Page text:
Fostering a Climate to Attract Institutional Investment into Affordable Housing
Posted: Tuesday 20 November, 2018
- Facilitating and co-ordinating investment in social housing
- Role of a housing bond aggregator in enabling attractive returns
- How might a new institutional investment market emerge and what costs are involved in delivering tax credits
Thanks very much Karen Walsh (Chairperson) and to Marcus Evans for organising this event. This is such an important issue.
Housing has been in the news quite a lot lately.
At long last the market has started to slow.
Latest figures show declines in every capital city but Hobart.
Even Canberra, artificially buoyed by diplomats, pollies and defense personnel, has started to dip.
…First-home-buyers are watching with bated breath, waiting, wanting, to also be part of the Australian dream.
It’s the glamourous side of the housing issue – easy headlines, fiery debates, young versus old…all reduced to avocados.
The not-so-glamourous story is the one the public doesn’t really hear.
Sub market rentals and emergency housing for people (single mums left destitute in divorce, retirees dudded out of their life savings) on the brink of homelessness or seeking basic shelter….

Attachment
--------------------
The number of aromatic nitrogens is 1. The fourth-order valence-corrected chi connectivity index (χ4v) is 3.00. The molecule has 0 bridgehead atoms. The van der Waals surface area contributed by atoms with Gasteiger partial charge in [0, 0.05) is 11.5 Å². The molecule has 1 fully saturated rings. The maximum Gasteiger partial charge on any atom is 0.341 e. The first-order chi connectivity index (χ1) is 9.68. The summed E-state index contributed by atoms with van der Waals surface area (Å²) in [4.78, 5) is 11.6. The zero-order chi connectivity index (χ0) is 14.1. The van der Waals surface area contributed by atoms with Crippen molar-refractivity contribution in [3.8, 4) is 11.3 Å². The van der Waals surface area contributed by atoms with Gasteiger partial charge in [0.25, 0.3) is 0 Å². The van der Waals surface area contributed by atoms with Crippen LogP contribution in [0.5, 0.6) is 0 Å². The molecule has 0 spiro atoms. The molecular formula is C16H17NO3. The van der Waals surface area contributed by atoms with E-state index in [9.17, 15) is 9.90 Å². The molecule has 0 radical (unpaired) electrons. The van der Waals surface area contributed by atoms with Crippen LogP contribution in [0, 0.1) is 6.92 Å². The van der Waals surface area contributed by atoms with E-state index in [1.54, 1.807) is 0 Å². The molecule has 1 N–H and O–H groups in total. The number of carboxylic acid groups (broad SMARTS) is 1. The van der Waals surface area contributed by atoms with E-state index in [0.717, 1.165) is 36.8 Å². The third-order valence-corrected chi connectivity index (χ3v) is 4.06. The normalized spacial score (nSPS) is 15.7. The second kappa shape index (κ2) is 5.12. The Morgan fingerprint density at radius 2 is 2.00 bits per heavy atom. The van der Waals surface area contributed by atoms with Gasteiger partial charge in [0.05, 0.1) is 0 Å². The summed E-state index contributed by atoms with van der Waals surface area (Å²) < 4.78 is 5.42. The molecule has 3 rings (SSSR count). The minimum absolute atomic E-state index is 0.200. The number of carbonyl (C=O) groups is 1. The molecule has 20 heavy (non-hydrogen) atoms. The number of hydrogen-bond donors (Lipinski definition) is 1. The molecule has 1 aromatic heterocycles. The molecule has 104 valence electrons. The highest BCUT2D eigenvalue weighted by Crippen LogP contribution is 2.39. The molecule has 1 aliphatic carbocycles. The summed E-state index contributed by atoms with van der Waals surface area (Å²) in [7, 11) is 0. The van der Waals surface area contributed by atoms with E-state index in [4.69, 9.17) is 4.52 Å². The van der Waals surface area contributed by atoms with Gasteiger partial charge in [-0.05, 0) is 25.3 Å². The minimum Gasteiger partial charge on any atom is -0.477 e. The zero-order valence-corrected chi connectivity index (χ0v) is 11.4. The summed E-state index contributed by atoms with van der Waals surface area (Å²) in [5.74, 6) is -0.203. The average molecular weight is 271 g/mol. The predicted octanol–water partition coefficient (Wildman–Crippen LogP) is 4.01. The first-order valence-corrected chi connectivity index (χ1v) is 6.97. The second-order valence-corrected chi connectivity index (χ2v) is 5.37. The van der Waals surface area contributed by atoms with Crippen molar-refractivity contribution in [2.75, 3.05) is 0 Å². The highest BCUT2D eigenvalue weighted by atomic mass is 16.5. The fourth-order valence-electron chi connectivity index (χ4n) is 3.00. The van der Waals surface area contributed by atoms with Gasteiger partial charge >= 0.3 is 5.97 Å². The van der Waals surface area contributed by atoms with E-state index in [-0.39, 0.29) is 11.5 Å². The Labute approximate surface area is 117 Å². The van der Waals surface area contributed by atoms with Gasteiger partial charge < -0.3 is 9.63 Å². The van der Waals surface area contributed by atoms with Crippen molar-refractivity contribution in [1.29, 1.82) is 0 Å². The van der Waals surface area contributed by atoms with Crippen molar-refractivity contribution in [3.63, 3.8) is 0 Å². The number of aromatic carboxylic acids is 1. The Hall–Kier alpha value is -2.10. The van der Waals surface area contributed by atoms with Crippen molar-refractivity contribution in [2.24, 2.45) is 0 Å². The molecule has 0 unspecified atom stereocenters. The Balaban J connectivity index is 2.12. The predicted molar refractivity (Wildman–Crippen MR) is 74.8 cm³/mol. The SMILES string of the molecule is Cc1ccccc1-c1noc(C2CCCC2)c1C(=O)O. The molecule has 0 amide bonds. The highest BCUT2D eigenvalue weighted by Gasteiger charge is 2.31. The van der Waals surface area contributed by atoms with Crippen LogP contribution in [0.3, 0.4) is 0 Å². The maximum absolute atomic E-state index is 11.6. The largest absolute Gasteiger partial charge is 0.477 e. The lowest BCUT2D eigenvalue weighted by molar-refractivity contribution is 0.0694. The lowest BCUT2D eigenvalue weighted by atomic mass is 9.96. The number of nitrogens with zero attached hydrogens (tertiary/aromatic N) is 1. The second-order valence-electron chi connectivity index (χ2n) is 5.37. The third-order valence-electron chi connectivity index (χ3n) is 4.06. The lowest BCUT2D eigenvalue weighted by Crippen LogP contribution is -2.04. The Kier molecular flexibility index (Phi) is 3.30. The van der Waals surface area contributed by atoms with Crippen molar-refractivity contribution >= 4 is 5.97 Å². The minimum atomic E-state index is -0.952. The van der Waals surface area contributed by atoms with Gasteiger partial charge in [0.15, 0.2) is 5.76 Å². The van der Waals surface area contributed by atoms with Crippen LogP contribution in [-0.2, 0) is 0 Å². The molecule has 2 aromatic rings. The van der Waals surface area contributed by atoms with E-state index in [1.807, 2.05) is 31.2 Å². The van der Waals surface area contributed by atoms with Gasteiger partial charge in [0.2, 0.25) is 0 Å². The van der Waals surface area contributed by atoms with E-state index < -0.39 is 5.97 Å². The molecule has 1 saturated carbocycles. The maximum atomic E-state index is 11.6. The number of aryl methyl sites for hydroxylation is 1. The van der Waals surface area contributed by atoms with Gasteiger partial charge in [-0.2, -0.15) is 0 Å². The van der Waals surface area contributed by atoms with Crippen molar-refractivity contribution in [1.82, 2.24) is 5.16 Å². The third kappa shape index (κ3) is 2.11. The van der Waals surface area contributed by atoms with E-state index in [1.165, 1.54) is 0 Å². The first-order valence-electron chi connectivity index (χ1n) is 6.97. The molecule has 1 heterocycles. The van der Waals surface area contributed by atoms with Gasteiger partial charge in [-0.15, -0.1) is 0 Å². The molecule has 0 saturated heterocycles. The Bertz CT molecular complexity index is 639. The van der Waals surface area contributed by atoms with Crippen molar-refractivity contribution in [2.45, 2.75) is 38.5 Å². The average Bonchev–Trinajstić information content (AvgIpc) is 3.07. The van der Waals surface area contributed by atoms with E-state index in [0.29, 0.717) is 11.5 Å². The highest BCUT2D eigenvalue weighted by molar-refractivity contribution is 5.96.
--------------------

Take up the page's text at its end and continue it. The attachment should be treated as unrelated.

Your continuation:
Basic shelter, whose national shortage we estimate sits fatly, still, at 350,000 dwellings.
Two thirds of those in NSW and Victoria.
Australia stands on the precipice of a social crisis, and it’s going largely unnoticed.
Housing policy was once about getting families into decent homes.
Unfortunately, it has become about providing subsidies to mum-and-dad investors who collect real estate using debt via their self‑managed super funds….and pass their wealth on to their kids....
There’s a generational legacy too for those other families for whom having a roof, however rudimentary, is an impossible luxury.
The chance of their kids getting a good job or a full education will always be undermined by the fact that their shelter, their little home, is always under threat of being taken away.
For them, the Now, the Insecurity, more often than not, leads to family stress, domestic violence, wage stagnation, welfare dependency and even lead to mental illness, ….
But the cost is not borne by these families alone.
It’s a cost borne by all of society, and every level of government.
Housing stress is a mainstream economic problem.
It wastes human resources and destroys productivity.
And yet none of these costs are measured.
But why? What aren’t they included in our Intergenerational Reports and Productivity Commission reviews?
The dividends from fixing this problem would far exceed any other economic or fiscal reform because it deals with the fabric or "infrastructure" of social cohesion.
And it’s do-able! All we need is a plan. And political will. At every level of government.
How did we get here?
The affordable-housing shortage is the result of 30 years of poor regional and national planning.